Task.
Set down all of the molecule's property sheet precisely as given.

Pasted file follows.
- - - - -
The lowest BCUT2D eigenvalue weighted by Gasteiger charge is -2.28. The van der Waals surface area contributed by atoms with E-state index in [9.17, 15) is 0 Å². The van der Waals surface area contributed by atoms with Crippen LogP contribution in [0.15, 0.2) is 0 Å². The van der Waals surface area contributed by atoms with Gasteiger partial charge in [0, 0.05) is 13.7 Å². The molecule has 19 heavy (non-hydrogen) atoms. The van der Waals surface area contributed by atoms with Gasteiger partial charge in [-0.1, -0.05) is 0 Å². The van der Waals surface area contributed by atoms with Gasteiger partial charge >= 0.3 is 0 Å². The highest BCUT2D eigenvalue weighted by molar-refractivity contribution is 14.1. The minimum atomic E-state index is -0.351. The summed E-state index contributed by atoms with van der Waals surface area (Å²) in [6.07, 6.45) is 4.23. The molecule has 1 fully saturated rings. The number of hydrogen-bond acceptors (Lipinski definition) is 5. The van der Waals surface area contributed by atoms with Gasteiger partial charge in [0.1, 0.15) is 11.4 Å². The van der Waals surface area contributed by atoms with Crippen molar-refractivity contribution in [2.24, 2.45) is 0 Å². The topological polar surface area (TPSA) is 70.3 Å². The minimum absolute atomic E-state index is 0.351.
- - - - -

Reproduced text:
The lowest BCUT2D eigenvalue weighted by Gasteiger charge is -2.28. The van der Waals surface area contributed by atoms with E-state index in [9.17, 15) is 0 Å². The van der Waals surface area contributed by atoms with Crippen LogP contribution in [0.15, 0.2) is 0 Å². The van der Waals surface area contributed by atoms with Gasteiger partial charge in [0, 0.05) is 13.7 Å². The molecule has 19 heavy (non-hydrogen) atoms. The van der Waals surface area contributed by atoms with Gasteiger partial charge in [-0.1, -0.05) is 0 Å². The van der Waals surface area contributed by atoms with Gasteiger partial charge >= 0.3 is 0 Å². The highest BCUT2D eigenvalue weighted by molar-refractivity contribution is 14.1. The minimum atomic E-state index is -0.351. The summed E-state index contributed by atoms with van der Waals surface area (Å²) in [6.07, 6.45) is 4.23. The molecule has 1 fully saturated rings. The number of hydrogen-bond acceptors (Lipinski definition) is 5. The van der Waals surface area contributed by atoms with Gasteiger partial charge in [0.1, 0.15) is 11.4 Å². The van der Waals surface area contributed by atoms with Crippen molar-refractivity contribution in [2.24, 2.45) is 0 Å². The topological polar surface area (TPSA) is 70.3 Å². The minimum absolute atomic E-state index is 0.351.